NELSONVILLE, Wis. — In the small central Wisconsin town of Nelsonville, Paula Kramer has found inner peace. It’s something she’s still getting used to.
“Well it’s still so new to me. It takes awhile for me to sometimes figure out how to express things,” said Kramer.
She’s a collaborating author in a new book coming out in February titled, ‘Voices of the 21st Century; Resilience Against Stereotypes. For Paula, telling her personal story has been cathartic.
“Being able to get that story out, has taken away all the fear of putting myself in the position where more people could hurt me. I’ve been hurt a lot by all kinds of negative stereotypes,” said Kramer.
One story not included in the book involves a rocking chair that set her apart in college. When Paula was twelve, someone pulled a seat out from under her. The classroom prank left her with life-long spine problems. When she went to college at UW-Stevens Point, the classroom chairs were too painful for her so the university gave her a modified rocker.
“The chair’s cut down. Wheels are added so I can push it around,” she said. “The chair made me different. Stereotypes happen when you’re different. A lot of the other students, most of them, kept their distance because I was different.”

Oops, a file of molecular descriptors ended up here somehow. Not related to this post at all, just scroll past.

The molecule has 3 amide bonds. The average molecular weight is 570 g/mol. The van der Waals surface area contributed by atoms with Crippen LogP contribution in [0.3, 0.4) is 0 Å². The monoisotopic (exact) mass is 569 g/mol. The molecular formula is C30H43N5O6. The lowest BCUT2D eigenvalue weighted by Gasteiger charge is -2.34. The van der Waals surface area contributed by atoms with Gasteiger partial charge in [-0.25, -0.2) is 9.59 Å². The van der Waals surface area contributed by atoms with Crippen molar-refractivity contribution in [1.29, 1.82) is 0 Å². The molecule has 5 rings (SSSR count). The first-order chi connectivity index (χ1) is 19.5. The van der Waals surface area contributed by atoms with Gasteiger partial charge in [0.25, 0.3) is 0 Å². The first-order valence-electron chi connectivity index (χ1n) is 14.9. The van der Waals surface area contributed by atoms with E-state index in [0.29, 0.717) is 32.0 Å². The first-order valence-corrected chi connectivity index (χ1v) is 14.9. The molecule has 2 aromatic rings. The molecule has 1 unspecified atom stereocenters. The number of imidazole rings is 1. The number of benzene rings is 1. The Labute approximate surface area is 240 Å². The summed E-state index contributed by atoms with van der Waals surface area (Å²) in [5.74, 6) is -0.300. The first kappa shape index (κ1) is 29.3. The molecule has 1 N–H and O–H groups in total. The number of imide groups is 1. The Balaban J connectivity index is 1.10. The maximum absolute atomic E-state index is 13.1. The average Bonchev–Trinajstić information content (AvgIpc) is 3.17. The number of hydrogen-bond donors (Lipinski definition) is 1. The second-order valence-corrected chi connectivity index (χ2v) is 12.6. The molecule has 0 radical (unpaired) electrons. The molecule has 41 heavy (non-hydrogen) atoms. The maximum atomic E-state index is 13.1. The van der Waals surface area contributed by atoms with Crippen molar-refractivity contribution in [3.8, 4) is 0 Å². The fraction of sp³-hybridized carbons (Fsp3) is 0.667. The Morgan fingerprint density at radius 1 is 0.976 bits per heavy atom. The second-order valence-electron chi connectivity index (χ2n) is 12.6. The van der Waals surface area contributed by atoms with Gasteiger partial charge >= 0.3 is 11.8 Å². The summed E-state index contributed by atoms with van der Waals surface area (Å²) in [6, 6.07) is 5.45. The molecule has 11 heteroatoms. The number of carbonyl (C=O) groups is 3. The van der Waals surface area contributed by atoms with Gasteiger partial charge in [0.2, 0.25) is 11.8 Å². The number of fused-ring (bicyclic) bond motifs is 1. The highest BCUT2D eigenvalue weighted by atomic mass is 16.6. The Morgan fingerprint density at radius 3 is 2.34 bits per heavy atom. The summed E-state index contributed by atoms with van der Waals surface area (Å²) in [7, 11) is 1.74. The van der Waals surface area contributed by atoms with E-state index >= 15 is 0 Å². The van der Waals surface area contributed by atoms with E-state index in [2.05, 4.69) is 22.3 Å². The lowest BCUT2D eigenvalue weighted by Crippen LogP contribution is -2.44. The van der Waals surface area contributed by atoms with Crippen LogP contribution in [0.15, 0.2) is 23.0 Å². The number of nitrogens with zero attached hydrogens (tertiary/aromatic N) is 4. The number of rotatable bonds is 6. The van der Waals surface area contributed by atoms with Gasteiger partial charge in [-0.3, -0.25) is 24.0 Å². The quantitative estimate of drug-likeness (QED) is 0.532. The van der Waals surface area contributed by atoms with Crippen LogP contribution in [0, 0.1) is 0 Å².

Different voices are welcomed by Laura Rubinstein of the Women Speakers Association. She works with the authors who collaborated on the book.
“A lot of these women are already published authors and some of them are brand new authors,” said Rubinstein.
The three previous editions have been number one bestsellers.
“It’s amazing what will mushroom out of that,” said Rubinstein. “Collaborations, book signings, speaking engagements. We are a Women’s Speaking Association so we love to help women get on more stages.”
Kramer hopes success from the book fuels her to speak more about stereotypes. She’s held onto the chair that isolated her in college and relayed a story of someone who helped break through that stereotype.
While sharing an elevator at school, a man inquired about her chair. Paula explained why she used it and they parted ways. Some time passed and a new semester started. Paula walked into the first day of a poetry class and recognized the same man, Professor Bill Lawlor.
“The very first thing he did, that first day of class, was to tell the rest of the class why I had the chair. It was the only undergraduate course I took, where every other student in the course treated me like just another student. It meant so much to me that I’m crying still and that was a couple decades ago.”
The book will be available in February and can be purchased on Paula’s website.